Are Danish adolescents’ internalizing and externalizing symptoms associated with their substance use?

L Vallentin-Holbech, K R Thomsen, C Stock

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Abstract

Several studies have found that externalizing symptoms are associated with harmful substance use. Also, findings suggest that girls are more likely to report internalizing symptoms compared to boys. This study assessed the association between internalizing and externalizing symptoms (independent variables) and substance use and alcohol-related harms (dependent variables). Furthermore, it was investigated whether associations differentiate among boys and girls.Data from Danish students aged 13-17 years (N = 2601) were collected using online self-administrated questionnaires measuring demographics, substance use (drunkenness, binge drinking, smoking, cannabis use and other illicit drug use) and alcohol-related harms. Externalizing and internalizing symptoms were measured using the Strength and Difficulties Questionnaire. To test associations multilevel logistic regressions were applied for each dependent variable including both internalizing and externalizing symptoms. Gender differences were tested separately.The study population comprised of 1235 boys (47\ and 1366 girls (53\ from 42 schools in the region of Southern Denmark. Strong positive associations between externalizing symptoms and substance use were found for both boys and girls. When internalizing symptoms were present, boys demonstrated a negative association with binge drinking (OR: 0.90, p \lt; 0.001), drunkenness (OR: 0.91, p = 0.001) and alcohol-related harms (OR: 0.91, p = 0.006). Among girls, a negative association was only found for binge drinking (OR: 0.94, p = 0.009).This study demonstrated strong positive associations between externalizing symptoms and substance use both among boys and girls and showed that internalizing problems protect particularly boys from harmful alcohol use. The findings suggest that Danish girls should be considered equally to Danish boys regarding externalizing symptoms and substance use.Boys with internalizing problems are more protected against harmful alcohol use compared to girls.Targeting gender-specific risk factors should be considered when developing prevention programmes.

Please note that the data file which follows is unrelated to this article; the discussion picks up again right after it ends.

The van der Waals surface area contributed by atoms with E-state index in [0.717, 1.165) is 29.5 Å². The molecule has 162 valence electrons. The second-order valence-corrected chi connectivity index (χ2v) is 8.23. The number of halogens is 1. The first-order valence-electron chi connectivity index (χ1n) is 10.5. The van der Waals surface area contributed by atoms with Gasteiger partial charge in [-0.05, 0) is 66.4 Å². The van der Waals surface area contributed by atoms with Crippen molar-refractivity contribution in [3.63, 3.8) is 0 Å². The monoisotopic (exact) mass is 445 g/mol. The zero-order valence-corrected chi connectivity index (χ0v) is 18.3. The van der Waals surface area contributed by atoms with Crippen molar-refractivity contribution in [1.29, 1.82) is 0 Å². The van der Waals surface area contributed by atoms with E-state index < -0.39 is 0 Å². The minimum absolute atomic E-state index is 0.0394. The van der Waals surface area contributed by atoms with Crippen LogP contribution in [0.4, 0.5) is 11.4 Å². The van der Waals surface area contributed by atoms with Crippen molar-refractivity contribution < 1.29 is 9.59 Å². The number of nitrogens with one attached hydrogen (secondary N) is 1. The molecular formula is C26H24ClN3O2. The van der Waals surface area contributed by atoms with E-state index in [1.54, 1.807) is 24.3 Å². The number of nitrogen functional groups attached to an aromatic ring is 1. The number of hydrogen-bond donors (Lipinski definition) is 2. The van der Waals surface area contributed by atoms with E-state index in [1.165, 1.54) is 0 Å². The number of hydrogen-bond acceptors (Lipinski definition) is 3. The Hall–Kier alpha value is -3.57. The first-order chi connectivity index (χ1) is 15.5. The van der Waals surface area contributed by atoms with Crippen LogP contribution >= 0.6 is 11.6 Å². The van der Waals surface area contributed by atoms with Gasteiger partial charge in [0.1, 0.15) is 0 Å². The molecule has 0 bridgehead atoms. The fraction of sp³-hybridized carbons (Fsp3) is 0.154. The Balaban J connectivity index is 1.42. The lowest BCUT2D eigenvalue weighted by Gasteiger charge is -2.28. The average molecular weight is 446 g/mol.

Original languageEnglish
Article numberckaa165.242
JournalEuropean Journal of Public Health
Volume30
Issue numberSuppl. 5
Number of pages1
ISSN1101-1262
DOIs
Publication statusPublished - Sep 2020
Event16th World Congress on Public Health: Public health for the future of humanity: analysis, advocacy and action - Online
Duration: 12. Oct 202016. Oct 2020

Conference

Conference16th World Congress on Public Health
LocationOnline
Period12/10/202016/10/2020

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